Celebrating Diversity in Stories

As a young girl, I was exposed to stories that celebrated my country and continent. Although we were encouraged to read the classics like Shakespeare, Hardy, Dickinson, Dickens and so much more, we also had the pleasure of reading amazing works from African greats like Chinua Achebe and Wole Soyinka. Coming to America exposed me to even more diversity, of not only the ‘generalized’ American classics, but of regional gems. How can we forget Radio Mark Twain’s view of the south and slavery in Huckleberry Finn or Carson McCullers’s view of the South in the 30s with The Heart is a Lonely Hunter. What about John Steinbeck’s The Grapes of Wrath, set during the Great Depression in California?

The beauty of writing stories that take a deeper look at a specific group of individuals, or of a particular region, culture and society, is that the writer has the task of creating believable and realistic situations. Without overwhelming the reader with local lingo or phrases in its native tongue, the writer must find a balance – the ability to teach and at the same time entertain the reader without making it a history lesson/article.

Some important things to take note:

Descriptions/Setting – Of course this is the central part of the story, where the reader has to have an idea of where the story is taking place. It can be a gradual build up or it can start with a bang! before unraveling like a spool of thread. Try to bring the country or region to life in the reader’s eye. If the story takes place in the Sudan, then by gosh, the reader must be made to feel the heat and acrid conditions. If the character lives in the slums, then by all means, show us each graffiti infested walls and the smell of poverty and hopelessness.

Characters/Dialogue (Accents/Dialects/Native Tongue) – A very, VERY integral part of the story as well. The characters to be placed in your setting (see above) must be as authentic as the surroundings. Even if it’s a stranger in a foreign land, personal characteristics, traits and overall mannerisms should reflect wherever he or she is from. Dialogue also plays a role in your story. If a reader stumbles upon a story based in India, it would seem a bit funny to have the character – supposedly born and raised there – speaking like he has lived in New York City all his life! If Mark Twain had written Huckleberry Finn in ‘straight’ English, would it still have the same impact? His ability to show the southern drawl and twang with both Huck and Jim made the novel as authentic as can be.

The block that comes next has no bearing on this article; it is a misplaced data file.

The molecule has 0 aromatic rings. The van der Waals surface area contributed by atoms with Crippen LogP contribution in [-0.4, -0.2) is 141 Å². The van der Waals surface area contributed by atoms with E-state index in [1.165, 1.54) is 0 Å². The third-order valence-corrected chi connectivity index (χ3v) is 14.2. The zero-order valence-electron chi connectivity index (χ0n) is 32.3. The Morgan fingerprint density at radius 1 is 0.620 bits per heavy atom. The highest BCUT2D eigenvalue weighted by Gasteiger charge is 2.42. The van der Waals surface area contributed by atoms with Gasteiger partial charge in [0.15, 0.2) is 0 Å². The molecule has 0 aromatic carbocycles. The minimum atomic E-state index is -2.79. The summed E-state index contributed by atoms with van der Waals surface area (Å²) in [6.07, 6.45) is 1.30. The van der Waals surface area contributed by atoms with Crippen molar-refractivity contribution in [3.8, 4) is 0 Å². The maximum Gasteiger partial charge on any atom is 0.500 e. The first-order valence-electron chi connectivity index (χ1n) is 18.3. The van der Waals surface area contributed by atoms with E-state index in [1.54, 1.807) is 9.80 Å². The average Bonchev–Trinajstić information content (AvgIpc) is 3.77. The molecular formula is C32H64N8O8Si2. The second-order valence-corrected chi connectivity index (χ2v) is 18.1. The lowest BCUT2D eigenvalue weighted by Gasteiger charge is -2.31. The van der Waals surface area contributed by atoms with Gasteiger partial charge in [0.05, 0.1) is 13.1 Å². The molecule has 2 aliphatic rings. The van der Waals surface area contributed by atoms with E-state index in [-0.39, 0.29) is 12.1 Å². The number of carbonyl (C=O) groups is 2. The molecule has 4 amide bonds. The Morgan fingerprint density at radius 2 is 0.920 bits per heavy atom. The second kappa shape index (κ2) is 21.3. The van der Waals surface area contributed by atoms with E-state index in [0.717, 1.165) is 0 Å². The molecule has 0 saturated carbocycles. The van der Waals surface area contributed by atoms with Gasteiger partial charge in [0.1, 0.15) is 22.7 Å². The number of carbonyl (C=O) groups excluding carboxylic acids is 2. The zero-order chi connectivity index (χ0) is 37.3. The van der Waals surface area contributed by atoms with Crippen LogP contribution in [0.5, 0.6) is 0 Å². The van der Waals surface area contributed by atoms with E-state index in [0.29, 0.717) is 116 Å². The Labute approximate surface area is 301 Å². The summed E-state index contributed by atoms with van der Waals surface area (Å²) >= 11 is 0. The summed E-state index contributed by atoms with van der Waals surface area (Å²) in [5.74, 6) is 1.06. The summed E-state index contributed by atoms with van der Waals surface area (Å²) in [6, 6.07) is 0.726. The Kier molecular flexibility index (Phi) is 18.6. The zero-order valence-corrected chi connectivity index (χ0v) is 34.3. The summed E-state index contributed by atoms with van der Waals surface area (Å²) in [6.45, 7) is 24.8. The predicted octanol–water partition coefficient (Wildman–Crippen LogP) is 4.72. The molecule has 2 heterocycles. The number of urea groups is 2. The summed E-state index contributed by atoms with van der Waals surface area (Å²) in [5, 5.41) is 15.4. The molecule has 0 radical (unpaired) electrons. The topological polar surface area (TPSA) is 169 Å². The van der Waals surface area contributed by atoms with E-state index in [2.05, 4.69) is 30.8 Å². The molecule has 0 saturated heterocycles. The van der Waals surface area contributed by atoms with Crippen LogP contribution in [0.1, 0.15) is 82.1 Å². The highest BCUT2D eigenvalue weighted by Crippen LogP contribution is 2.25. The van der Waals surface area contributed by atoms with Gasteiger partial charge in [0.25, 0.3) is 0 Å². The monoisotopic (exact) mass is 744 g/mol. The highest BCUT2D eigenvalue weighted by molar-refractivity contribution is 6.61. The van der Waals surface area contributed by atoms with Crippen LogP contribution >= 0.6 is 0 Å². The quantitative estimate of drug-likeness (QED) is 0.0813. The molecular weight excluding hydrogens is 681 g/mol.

It’s one of the reasons why writers have to be very good listeners. Keep your ears (as well as eyes) open. Those lucky enough to travel to many places can take the time to distinguish the accents and dialects of the people they meet. Others who cannot do so, can take refuge in watching movies or TV (or even listening to the radio). Why, even your next-door neighbor could be from the North, South, East or West and exchanging a few words here and there can get you accustomed to his or her style of speaking.

With all that said, one has to remember that the story, no matter where it’s based or set, must be able to engage, capture and never let the reader go. For a few minutes, it should take the reader into that world and make them feel like they are a part of the characters’ lives


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